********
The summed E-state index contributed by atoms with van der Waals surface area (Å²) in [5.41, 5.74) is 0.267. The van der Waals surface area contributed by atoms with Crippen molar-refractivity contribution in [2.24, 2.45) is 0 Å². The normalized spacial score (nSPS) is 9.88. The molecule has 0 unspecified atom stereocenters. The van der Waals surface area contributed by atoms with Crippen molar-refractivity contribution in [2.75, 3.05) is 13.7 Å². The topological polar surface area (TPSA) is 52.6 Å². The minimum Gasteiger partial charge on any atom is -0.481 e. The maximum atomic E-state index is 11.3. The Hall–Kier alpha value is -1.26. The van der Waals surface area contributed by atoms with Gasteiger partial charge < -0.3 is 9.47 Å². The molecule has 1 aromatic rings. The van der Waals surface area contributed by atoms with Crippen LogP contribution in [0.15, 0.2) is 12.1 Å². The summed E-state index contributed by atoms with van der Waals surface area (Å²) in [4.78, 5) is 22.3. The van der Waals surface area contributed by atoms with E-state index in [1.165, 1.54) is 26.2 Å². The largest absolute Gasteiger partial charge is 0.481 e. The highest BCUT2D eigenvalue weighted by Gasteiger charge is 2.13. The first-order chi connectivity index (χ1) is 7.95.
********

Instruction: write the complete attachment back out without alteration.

The summed E-state index contributed by atoms with van der Waals surface area (Å²) in [5.41, 5.74) is 0.267. The van der Waals surface area contributed by atoms with Crippen molar-refractivity contribution in [2.24, 2.45) is 0 Å². The normalized spacial score (nSPS) is 9.88. The molecule has 0 unspecified atom stereocenters. The van der Waals surface area contributed by atoms with Crippen molar-refractivity contribution in [2.75, 3.05) is 13.7 Å². The topological polar surface area (TPSA) is 52.6 Å². The minimum Gasteiger partial charge on any atom is -0.481 e. The maximum atomic E-state index is 11.3. The Hall–Kier alpha value is -1.26. The van der Waals surface area contributed by atoms with Gasteiger partial charge < -0.3 is 9.47 Å². The molecule has 1 aromatic rings. The van der Waals surface area contributed by atoms with Crippen LogP contribution in [0.15, 0.2) is 12.1 Å². The summed E-state index contributed by atoms with van der Waals surface area (Å²) in [4.78, 5) is 22.3. The van der Waals surface area contributed by atoms with E-state index in [1.165, 1.54) is 26.2 Å². The largest absolute Gasteiger partial charge is 0.481 e. The highest BCUT2D eigenvalue weighted by Gasteiger charge is 2.13. The first-order chi connectivity index (χ1) is 7.95.